"Many of the spirits [people who recruited indentured servants] haunted the London slums and those of Bristol and other seaports. It was not difficult to find hungry and thirsty victims who, over a dinner and much liquor, would sign anything before them. The spirit would then hustle his prey to his headquarters to be added to a waiting company of others, safely kept where they could not escape until a ship was ready for them. An easier way was to pick up a sleeping drunk from the gutter and put him aboard a vessel for America, where, with no indenture, he could be sold to his own disadvantage and with the American planter's gain. Children were valuable and could be enticed with candy to come along with a spirit. Sometimes they and older people too, were seized by force."
Indentured servitude was the practice that populated colonial America. An indentured servant is an employee under contract to work for an employer for an amount of time to pay off a passage to a new country, a home, land or other debt. Workers would indebt themselves to a ship captain or a future employer for passage on packed “coffin ships” to the new world.
Technically, the person was only selling his labor. In practice, indentured servants were basically slaves, with few legal rights. Conditions of work were often hot grueling farm labor. After a tortuous journey to a new land, workers were met with cruel overseers driving for more production. After a contract was completed many masters craftily devised methods to extend a servant’s contract, none were ethical, most illegal.
Fast forward to 2007, the housing market is in a slump and the financial markets are worried. People throughout the country purchased homes in recent years that in reality they could not afford. This is indicative of bad debt habits throughout the country. Over 40% of Americans spend more money than they earn, according to Federal Reserve statistics.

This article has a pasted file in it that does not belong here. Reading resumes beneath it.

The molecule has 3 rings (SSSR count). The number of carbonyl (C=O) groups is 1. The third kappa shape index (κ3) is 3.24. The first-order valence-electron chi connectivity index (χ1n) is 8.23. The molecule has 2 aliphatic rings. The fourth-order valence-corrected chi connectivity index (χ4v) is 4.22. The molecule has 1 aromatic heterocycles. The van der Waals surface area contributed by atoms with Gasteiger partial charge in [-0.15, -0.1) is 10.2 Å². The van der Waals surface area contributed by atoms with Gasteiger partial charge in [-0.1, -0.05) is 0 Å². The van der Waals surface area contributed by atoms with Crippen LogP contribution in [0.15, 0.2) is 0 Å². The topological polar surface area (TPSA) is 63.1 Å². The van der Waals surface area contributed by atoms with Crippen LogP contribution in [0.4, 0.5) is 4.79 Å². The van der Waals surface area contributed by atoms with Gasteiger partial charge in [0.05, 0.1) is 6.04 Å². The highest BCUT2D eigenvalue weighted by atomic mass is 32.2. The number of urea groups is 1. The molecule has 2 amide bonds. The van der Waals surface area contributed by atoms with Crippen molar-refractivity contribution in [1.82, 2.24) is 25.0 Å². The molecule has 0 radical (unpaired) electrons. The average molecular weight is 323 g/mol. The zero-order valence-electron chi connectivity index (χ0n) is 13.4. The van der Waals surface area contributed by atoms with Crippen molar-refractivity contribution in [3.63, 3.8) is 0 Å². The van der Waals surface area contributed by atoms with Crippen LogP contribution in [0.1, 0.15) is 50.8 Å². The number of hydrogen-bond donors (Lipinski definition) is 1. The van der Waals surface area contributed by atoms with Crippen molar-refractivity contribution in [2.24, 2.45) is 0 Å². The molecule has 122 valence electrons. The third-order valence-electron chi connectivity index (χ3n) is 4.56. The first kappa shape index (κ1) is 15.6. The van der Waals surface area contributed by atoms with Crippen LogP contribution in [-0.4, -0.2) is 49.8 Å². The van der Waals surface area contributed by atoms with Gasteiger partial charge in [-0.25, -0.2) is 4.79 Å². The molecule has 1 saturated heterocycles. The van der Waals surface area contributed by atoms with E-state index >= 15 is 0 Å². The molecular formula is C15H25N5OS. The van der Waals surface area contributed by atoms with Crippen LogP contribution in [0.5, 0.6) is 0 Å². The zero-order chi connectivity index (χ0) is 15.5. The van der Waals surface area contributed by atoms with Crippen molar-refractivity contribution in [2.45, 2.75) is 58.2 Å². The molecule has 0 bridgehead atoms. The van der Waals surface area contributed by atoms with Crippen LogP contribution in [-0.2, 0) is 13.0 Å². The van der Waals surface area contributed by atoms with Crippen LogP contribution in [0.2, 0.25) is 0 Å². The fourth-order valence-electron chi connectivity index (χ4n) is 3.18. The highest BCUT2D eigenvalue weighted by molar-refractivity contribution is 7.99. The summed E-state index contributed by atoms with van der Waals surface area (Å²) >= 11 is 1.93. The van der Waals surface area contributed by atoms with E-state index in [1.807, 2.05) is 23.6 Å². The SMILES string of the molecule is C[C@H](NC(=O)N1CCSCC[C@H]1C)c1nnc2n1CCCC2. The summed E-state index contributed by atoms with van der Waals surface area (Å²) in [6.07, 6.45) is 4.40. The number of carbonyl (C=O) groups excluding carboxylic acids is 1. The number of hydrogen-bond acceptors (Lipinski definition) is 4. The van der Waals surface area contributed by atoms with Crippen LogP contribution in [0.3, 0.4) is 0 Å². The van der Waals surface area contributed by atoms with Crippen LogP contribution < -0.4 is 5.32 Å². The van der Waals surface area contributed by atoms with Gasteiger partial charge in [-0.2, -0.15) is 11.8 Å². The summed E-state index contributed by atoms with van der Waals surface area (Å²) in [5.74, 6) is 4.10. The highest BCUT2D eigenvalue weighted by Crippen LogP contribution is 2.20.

The book of Proverbs in the Bible, written 3000 years ago, speaks clearly to our problem today: The rich rule over the poor, and the borrower is servant to the lender. (22:7)
What is our position in indebtedness? The nice dinner, the flat screen television, the beautiful dress, all purchased on the credit card hold us in servitude. Many people should salute their furniture, appliances, cars, wardrobe, their toys, and their lifestyle each morning as they leave for work, say “yes sir” and promise to do a good job. We work a portion of our day to repay debt; our position is one of an indentured servant.
How did we get in this position? First, if you are charging groceries or monthly bills, you have a problem that needs immediate attention. There is also the problem of consumer debt; “people buying things they don’t need, with money they don’t have, to impress people they don’t like”. We are trying to keep up with the Jones’ and they are swimming in debt. Our attitude, about material possessions, is the culprit.
Statistics show that most people either spend more than or at least everything that they earn and are not saving for the future in anyway. We should recognize that many big lifestyles are a financed house of cards.
Debt causes servitude and it is usually voluntary. Certainly there are times when debt is forced on us, as in a medical emergency or prolonged illness. At other times debt can be wisely used, for example when starting a business.
What can we do about our indentured servitude? The first step to getting out of debt is to stop getting into debt. Simply stop charging “stuff”. For most this is a much needed lifestyle change, however it is worth it. The second step is to plan to repay your existing debt, Biblically this is a must.
The Bible gives clear warning about indebtedness. However, it seems that most of us learn the hard way, I know that I did. The good news is that debt can be repaid. It is a freeing experience and well worth the hard work to accomplish. The Bible is full of stories of indebtedness being repaid, none better than Jesus’ offer to pay a sin debt for all of us.
July 17, 2007
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The opinions voiced in this article are for general information only. They are not intended to provide specific advice or recommendations for any individual and do not constitute an endorsement by APW Capital.
Posted on Tue, July 17, 2007
by Chris McAlpin